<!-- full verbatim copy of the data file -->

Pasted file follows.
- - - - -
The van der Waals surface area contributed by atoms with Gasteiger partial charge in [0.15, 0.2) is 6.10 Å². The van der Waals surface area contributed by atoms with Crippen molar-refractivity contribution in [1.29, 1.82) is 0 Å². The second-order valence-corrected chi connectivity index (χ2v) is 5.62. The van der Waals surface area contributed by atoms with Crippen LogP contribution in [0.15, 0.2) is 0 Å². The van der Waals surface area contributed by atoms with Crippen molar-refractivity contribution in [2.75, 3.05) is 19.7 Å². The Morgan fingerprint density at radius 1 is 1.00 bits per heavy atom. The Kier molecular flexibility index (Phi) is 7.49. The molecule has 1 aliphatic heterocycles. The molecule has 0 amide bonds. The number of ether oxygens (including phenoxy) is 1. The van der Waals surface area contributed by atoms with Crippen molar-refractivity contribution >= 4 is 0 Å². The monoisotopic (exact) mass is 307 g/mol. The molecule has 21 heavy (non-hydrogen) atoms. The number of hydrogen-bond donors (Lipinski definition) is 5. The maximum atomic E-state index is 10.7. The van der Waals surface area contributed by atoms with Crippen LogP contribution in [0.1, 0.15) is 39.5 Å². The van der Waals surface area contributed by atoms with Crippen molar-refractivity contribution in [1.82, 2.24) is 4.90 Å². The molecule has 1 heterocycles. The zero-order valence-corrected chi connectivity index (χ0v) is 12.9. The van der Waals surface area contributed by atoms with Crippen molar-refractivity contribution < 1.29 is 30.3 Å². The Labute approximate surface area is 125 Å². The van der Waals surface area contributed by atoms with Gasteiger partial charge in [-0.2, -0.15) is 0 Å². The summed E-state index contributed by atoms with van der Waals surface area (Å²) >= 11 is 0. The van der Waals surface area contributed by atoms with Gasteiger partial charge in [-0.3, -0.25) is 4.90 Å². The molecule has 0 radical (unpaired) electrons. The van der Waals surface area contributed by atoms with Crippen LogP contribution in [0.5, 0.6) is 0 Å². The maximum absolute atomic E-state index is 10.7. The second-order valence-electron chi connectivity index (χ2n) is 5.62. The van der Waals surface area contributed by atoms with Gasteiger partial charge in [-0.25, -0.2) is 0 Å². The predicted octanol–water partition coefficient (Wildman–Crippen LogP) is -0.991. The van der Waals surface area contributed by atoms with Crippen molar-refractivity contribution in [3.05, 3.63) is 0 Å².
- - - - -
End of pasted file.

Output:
The van der Waals surface area contributed by atoms with Gasteiger partial charge in [0.15, 0.2) is 6.10 Å². The van der Waals surface area contributed by atoms with Crippen molar-refractivity contribution in [1.29, 1.82) is 0 Å². The second-order valence-corrected chi connectivity index (χ2v) is 5.62. The van der Waals surface area contributed by atoms with Crippen LogP contribution in [0.15, 0.2) is 0 Å². The van der Waals surface area contributed by atoms with Crippen molar-refractivity contribution in [2.75, 3.05) is 19.7 Å². The Morgan fingerprint density at radius 1 is 1.00 bits per heavy atom. The Kier molecular flexibility index (Phi) is 7.49. The molecule has 1 aliphatic heterocycles. The molecule has 0 amide bonds. The number of ether oxygens (including phenoxy) is 1. The van der Waals surface area contributed by atoms with Crippen molar-refractivity contribution >= 4 is 0 Å². The monoisotopic (exact) mass is 307 g/mol. The molecule has 21 heavy (non-hydrogen) atoms. The number of hydrogen-bond donors (Lipinski definition) is 5. The maximum atomic E-state index is 10.7. The van der Waals surface area contributed by atoms with Crippen LogP contribution in [0.1, 0.15) is 39.5 Å². The van der Waals surface area contributed by atoms with Crippen molar-refractivity contribution in [1.82, 2.24) is 4.90 Å². The molecule has 1 heterocycles. The zero-order valence-corrected chi connectivity index (χ0v) is 12.9. The van der Waals surface area contributed by atoms with Crippen molar-refractivity contribution < 1.29 is 30.3 Å². The Labute approximate surface area is 125 Å². The van der Waals surface area contributed by atoms with Gasteiger partial charge in [-0.2, -0.15) is 0 Å². The summed E-state index contributed by atoms with van der Waals surface area (Å²) >= 11 is 0. The van der Waals surface area contributed by atoms with Gasteiger partial charge in [-0.3, -0.25) is 4.90 Å². The molecule has 0 radical (unpaired) electrons. The van der Waals surface area contributed by atoms with Crippen LogP contribution in [0.5, 0.6) is 0 Å². The maximum absolute atomic E-state index is 10.7. The second-order valence-electron chi connectivity index (χ2n) is 5.62. The van der Waals surface area contributed by atoms with Gasteiger partial charge in [-0.25, -0.2) is 0 Å². The predicted octanol–water partition coefficient (Wildman–Crippen LogP) is -0.991. The van der Waals surface area contributed by atoms with Crippen molar-refractivity contribution in [3.05, 3.63) is 0 Å².